Fire plays big role in 'Public Enemy No. 1' capture

2012-01-19T00:00:00Z Fire plays big role in 'Public Enemy No. 1' captureOpinion by Bob Ring Special To The Arizona Daily Star Arizona Daily Star

Al Ring (my brother and partner in numerous historical-research projects) was a volunteer firefighter for 26 years in St. Matthews, Ky., a suburb of Louisville. Now retired in Tucson, Al is working with the Greater Tucson Fire Foundation to document the 130-year history of the Tucson Fire Department.

Over Christmas dinner Al told an interesting story about the TFD and the infamous desperado John Dillinger. Here are the details:

For 10 months in 1933, Dillinger and his gang terrorized the Midwest with multiple bank robberies, wild chases, daring prison breaks and violent machine-gun battles.

On Jan. 23, 1934, Dillinger and three of his gang were "laying low" in Tucson, with two gang members at the Congress Hotel, while the police and FBI were madly searching back East for "Public Enemy No. 1." Early that morning a fire broke out in the basement of the hotel.

The first alert was by telephone at 7:16 a.m. as recorded in the TFD's "Daily Report of Fires." TFD history records, written after the fire, tell the story:

"1-23-1934 Congress Hotel … 3rd fire in month. 15 yr. old bldg. valued at $250,000. Day clerk Mrs. Helga Nelson stayed at telephone exchange box awakening guests. Went dead as she finished calling 2nd floor guests. P.D. (Police Department) and employees ran thru 3rd floor to warn guests. Started near oil furnace and oil supply. 3 general alarms brought every piece of equipment. Roberts = chief. (2 ladder trucks) 5 pumpers. … Flames spread up elevator shaft. 100 guests got out safely. … Roof fell in at 8 a.m. Cupola over front entrance fell at 8:30 … extinguished by 10:30 a.m. … 3rd floor wrecked, rest of building flooded."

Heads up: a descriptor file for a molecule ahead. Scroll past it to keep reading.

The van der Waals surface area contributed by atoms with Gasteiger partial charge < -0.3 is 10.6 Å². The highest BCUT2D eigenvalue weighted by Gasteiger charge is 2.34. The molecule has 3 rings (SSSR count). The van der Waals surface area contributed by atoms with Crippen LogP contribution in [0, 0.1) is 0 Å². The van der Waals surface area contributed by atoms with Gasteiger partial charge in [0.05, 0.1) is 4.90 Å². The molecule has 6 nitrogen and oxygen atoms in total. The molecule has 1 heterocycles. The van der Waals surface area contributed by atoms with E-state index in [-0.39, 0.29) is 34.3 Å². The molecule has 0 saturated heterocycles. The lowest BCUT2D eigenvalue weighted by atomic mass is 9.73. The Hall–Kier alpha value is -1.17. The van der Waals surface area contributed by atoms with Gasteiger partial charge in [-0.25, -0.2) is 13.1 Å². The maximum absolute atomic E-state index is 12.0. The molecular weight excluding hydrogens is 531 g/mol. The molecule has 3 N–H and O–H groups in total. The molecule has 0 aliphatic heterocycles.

Firemen helped hotel guests escape from the third floor of the hotel with a ladder. A couple of distraught men offered two firemen a $12 tip to go back up the ladder and retrieve their luggage. The firefighters remembered that several pieces of the luggage were very heavy.

In the accompanying photo, note the ladder to the third floor of the hotel; this was probably the escape route for third-floor guests.

Later, back at the fire station, while reading "True Detective" magazine, the firemen recognized the two men from the fire as Dillinger gang members and fugitives. They reported the luggage incident to the police, who began a surveillance operation at the address where the heavy luggage was delivered after the fire.

On Jan. 25 Dillinger and his three gang members were arrested without incident at three different locations in downtown Tucson. The luggage was found to contain machine guns, rifles, pistols, revolvers and bulletproof vests - far more firepower than Tucson police officers had.

Dillinger was extradited to Chicago where a month later he escaped jail using a fake carved pistol. Five months after that, on July 22, 1934, Dillinger was shot dead by FBI agents while resisting arrest when leaving the Biograph Theater in Chicago.

The Congress Hotel was renovated and today offers 40 vintage rooms, a restaurant with sidewalk seating, nightclub, salon and banquet room. The building was added to the National Register of Historic Places in 2003.

Since 1992 Tucson has marked Dillinger's capture with an annual Dillinger Days celebration, stressing Tucson's role in history. The 2012 Dillinger Days will be held Friday and Saturday. Three re-enactments will relive the Dillinger gang's last bank robbery in Chicago before their arrival in Tucson, as well as the series of events leading to the gang's capture in and around Downtown.

Sources: Tucson Fire Department Records; "Without a Shot Fired: The 1934 Capture of the Dillinger Gang in Tucson," The Smoke Signal, December 2005; FBI website - Famous Cases and Criminals; Dillinger Days website; Arizona Daily Star.

E-mail Bob Ring at ringbob1@aol.com or view his website, ringbrothershistory.com

Copyright 2014 Arizona Daily Star. All rights reserved. This material may not be published, broadcast, rewritten or redistributed.

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